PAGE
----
Small Fry by Lisa Brennan-Jobs (Grove Press, 2018). I wish I’d taken more detailed notes after I finished reading this, but I remember liking this book very much — “beautiful poetic writing” I wrote “and heart-rending” and being very surprised. Lisa Brennan-Jobs, the oldest daughter of Steve Jobs, writes with exquisite honesty and clarity about the realness of her flawed parents and her confusing childhood. In fact, I think it is deeply un-appreciated how important fathers are, in a fundamental way, the love of a father, and being able to trust a father. That trust will ground you. Or make the earth tremble for the lack. We all have stories and not one of God’s children has a simple story. And rich or poor, what you truly need is love. Brennan-Jobs is a wonderful writer. This was also a reminder of reading The Glass Castle by Jeannette Walls and Educated by Tara Westover. In vastly different horrible childhoods, each of these women ultimately carved and created themselves and their lives.
Oddly two books that I read this year and highly recommend involve the Vietnam war to some extent. And oddly both books end up in America with vastly different survivor/immigrant stories. I was a small child during the Vietnam war and have never, it turns out, actually studied it or really understood it. I still likely don’t. But both of the books are rivetting and informative and completely heart-rending.
The first is “Straining Forward: Minh Phuong Towner’s story” by Michelle Layer Rahal (2018, Xulon Press). Rahal met Minh at church in Vienna, Virginia, and over time learned her story and insisted it needed to be written and shared. Eventually, the spirit moved Towner to work with Rahal and this book came out of their work. Rahal writes Minh’s story in the first person, from her viewpoint, with her approval; a choice I am still not quite sure about. But the story is heart-rending and harrowing and frustrating and a page-turner. From a well-off family in Saigon, even before the war bought horrors, Minh attempted suicide at age seven, following abuse from a servant and unable to deal with her mother’s constant icy harshness. When the war came to Saigon, things got worse: more abuse and death and escapes and jail and torture. In a long and winding path, eventually Minh and one of her brothers were “boat people” (a harrowing story all on its own) and found refuge — after a while — in France with more dour and impoverished relatives. Minh’s path eventually landed her in Australia and in nurse’s training. There are many more twists and turns before she ended up in the U.S., and seminary school! The horror of war and of corrupt officials and what you have to do to survive is brought vividly to life. Yet, Rahal also tells Minh’s story through the lens of spiritual growth. At times she felt God protecting her; at other times she felt far away from God. And you may well feel, as I did, very frustrated with some of Minh’s choices (however limited) or reactions. But suffering from PTSD and depression/trauma of such severity and having known very little love and even less safety — what does survival look like? Minh has a painful witness to share in her story of loss and hope.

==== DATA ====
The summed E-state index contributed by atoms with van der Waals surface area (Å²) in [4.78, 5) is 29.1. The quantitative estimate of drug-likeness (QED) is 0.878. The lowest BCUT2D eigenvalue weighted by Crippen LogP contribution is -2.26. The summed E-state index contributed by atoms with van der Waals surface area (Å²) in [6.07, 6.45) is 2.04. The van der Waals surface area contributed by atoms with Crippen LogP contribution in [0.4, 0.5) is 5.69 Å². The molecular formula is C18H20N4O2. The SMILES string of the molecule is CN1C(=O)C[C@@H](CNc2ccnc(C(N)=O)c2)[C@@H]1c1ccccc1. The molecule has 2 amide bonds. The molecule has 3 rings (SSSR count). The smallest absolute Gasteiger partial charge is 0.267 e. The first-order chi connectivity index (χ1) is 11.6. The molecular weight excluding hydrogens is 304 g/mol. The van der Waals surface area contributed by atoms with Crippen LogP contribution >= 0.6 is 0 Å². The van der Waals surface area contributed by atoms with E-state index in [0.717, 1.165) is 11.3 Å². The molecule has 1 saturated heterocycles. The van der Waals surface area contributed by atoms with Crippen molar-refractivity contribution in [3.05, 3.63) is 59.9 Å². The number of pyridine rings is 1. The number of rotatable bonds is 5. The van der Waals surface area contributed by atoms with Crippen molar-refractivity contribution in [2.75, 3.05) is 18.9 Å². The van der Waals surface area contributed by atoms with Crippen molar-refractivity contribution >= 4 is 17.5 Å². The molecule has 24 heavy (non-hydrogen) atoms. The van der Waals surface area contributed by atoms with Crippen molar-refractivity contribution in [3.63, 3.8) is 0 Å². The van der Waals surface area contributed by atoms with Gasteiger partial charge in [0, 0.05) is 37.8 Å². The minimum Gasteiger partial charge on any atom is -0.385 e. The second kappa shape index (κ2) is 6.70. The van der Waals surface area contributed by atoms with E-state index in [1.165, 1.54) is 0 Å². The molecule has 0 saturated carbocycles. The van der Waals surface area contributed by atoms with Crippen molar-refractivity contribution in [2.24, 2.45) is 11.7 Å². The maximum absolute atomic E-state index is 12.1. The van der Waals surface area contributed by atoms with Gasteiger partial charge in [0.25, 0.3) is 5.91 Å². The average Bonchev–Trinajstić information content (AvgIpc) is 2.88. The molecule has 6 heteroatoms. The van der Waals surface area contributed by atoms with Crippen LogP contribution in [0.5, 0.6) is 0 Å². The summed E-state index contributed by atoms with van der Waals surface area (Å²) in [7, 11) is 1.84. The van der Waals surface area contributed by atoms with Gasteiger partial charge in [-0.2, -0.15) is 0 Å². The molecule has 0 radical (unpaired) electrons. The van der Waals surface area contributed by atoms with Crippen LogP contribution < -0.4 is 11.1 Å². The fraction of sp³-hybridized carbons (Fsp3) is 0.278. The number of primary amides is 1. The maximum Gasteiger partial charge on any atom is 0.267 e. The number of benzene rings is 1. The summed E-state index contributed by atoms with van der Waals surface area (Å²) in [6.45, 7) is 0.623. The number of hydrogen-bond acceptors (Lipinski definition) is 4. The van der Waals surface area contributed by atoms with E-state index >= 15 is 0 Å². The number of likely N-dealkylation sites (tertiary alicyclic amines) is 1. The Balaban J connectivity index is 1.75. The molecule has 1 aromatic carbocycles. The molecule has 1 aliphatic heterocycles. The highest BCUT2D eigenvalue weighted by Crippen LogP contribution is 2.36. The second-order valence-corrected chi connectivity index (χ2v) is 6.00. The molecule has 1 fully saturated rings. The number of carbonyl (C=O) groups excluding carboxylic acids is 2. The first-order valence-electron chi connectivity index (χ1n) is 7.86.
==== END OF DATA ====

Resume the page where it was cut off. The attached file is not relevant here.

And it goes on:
“The Spirit Catches You and You Fall Down: A Hmong Child, Her American Doctors, and the Collision of Two Cultures,” by Anne Fadiman (1997, Farrar, Straus and Giroux), winner of the National Book Critics Circle Award is also about the Vietnam war and immigrants and culture shock and trauma. Epilepsy in the Hmong culture is a spiritual illness and the American doctors sadly and profoundly could not communicate to the parents of Lia Lee how and when and how much medicine to give her. The author, Anne Fadiman, gains the trust and friendship of everyone and describes the tragedy with profound understanding. I had no idea where Laos is or who the Hmong are or the role they played in the Vietnam war. Really books like this are rare and beautiful: it is so readable and interweaves background and history while focusing on people’s stories and bringing them all to life. There are no simple stories of people — and there are no villains here. The devotion with which Lia Lee’s family took care of her — ultimately they cared for her in a vegetative state — is profound in its tireless love.